This is the first in a series on legal issues in Artificial Intelligence (AI). But before I get to the legal part, I want to set out some of the basic ideas of what I will be talking about.

What is AI?

Nobody really knows, because despite all the hype, AI doesn’t exist yet.

The general idea is that computers will be able to think and act like humans. In other words, AI systems will be able to do things like plan, learn, reason, problem solve, explain and perceive. Robots will be also be able to move and manipulate objects. In some definitions, AI systems may also be able to demonstrate creativity and social intelligence.

Then, what’s all the stuff people are calling AI?

John Sumser calls them Intelligent Tools. They aren’t actually intelligent. They mostly just do what they’re told (unlike humans). The scientific community estimates that an actual intelligence will be developed 10 to 50 years from now. What currently exists is sophisticated math, complex statistics, and analytics.

But Intelligent Tools are very interesting and can do things we haven’t been able to do before. This is because computers can store and quickly process massive amounts of data (also unlike humans).

photo of Heather Bussing on HRExaminer.com in black and white

Heather Bussing, HRExaminer Editorial Advisory Board

Intelligent Tools take lots of data and organize, tag, match, compare, rank, average, and calculate based on models and rules. Some also give predictions and probabilities on what may happen. They can find patterns, sort, and connect things in new ways. And they can do old things faster, much faster.

Like all computer systems, Intelligent Tools are all based on rules and logic. This means they are most useful when you want something to work the same way every time.

This is simplistic, because you can add as many rules and contingencies (if x, do y) as you want. The systems can become extremely complex. They can quickly deal with many variables and contingencies, which is what makes them seem like magic.  They can also incorporate the last thing they ‘learned’ into their rule set, making them seem prescient.

But even with all the complexity, Intelligent Tools are systems based on data and rules. Even when you can no longer tell what the rules are, they are still based on rules.

The data is not the thing.

Data is information. In HR, it usually involves bits of information about people. Data is almost always a fact or something you can count, sometimes both.

Facts include someone’s name, address, title, pay rate, manager; they are information specific to that person (although they don’t have to be unique to that person since lots of people may report to the same manager, have the same pay rate or title, and sometimes even the same name).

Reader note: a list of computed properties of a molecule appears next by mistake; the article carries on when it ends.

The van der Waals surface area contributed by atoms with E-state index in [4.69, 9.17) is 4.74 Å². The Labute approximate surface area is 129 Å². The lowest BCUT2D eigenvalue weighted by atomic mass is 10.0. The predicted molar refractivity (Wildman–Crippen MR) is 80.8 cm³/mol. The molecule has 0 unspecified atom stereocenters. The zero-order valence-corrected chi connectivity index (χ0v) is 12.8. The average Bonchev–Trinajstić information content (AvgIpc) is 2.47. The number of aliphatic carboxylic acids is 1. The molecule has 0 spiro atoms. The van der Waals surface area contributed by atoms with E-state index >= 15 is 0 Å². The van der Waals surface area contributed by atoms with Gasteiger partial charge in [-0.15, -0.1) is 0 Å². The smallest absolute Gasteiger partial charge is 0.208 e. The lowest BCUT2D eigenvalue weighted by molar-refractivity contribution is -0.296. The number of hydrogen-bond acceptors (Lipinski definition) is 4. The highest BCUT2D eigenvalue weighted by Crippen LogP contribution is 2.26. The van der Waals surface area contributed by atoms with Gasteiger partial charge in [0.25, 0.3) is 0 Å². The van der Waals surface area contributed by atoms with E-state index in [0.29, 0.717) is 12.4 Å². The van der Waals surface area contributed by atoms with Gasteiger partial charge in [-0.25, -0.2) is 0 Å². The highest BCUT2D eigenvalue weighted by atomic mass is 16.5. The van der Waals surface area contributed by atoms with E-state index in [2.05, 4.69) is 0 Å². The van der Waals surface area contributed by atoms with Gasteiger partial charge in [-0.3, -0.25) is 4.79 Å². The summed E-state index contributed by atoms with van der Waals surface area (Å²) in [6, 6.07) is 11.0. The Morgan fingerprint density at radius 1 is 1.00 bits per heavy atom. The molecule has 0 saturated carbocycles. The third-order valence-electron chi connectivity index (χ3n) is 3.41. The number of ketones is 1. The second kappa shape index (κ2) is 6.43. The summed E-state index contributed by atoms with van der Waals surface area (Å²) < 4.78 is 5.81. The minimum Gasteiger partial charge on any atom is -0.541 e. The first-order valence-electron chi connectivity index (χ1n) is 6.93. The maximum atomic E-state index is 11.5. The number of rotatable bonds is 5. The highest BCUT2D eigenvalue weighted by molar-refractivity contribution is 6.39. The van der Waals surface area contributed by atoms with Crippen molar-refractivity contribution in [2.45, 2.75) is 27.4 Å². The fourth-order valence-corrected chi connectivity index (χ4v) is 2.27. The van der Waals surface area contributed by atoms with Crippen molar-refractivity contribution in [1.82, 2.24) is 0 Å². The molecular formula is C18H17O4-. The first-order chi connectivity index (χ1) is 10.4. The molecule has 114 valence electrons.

Often the data is something you can count or measure. For example the number of months or years someone has worked at a company, the time between promotions, how far they have to drive from home to work, how many people they communicate with, and how often they use the word ‘leverage’ in emails.

The more things you can measure and count, the more things Intelligent Tools can do to compare, match, correlate, map, and produce more bits of information about all the other bits. The thing about data is that it makes more data.

But the more you reduce people to bits of information and numbers and create new data about that data, the more you leave out about the actual person or situation.

When you reduce people to specific facts and measurements, then apply rules to those incomplete bits, you always leave out important information. People are not always logical, don’t always follow rules, and tend to change and develop rather dramatically over time. Not everything about a person is suitable to measurement and definition.

This doesn’t mean that the data and Intelligent Tools aren’t useful. They are! Intelligent Tools allow us to look at things in new ways, see patterns and connections we could not have seen otherwise, and detect changes and issues more quickly. They will be an part of strategy and decision making in many aspects of our work and lives.

Yet, there are important limitations to always keep in mind. People can never be reduced to data no matter how many things you measure and how many facts you include. So, the data will always be a representation of some particular aspect of the person at a specific point in time.

This means it’s essential to always ask two questions about any data you use about people:

1. What information is missing that we might need to consider?
2. What is changing or has changed that the current data does not account for?

Most systems and organizations don’t track this information. We work with what we measure and that becomes all we see.

Be careful what you measure, for that’s all you will get.

So maybe it’s time to figure out how to keep track of significant changes in our organizations over time, the ones we know affect people working there such as changes in management, reorganizations, mergers, relocations, headcount freezes, and budget fluctuations.

We also need to stay mindful of what we measure, what behaviors we are encouraging and discouraging with the measurements, and what is missing whenever we draw conclusions from those measurements.

Intelligent Tools help ask better questions; they may not ever have simple answers.


Read the Series

  1. Legal Issues in AI: Data Matters
  2. Legal Issues in AI: Bias and Discrimination
  3. Stay tuned, Heather will have another post in this series soon!

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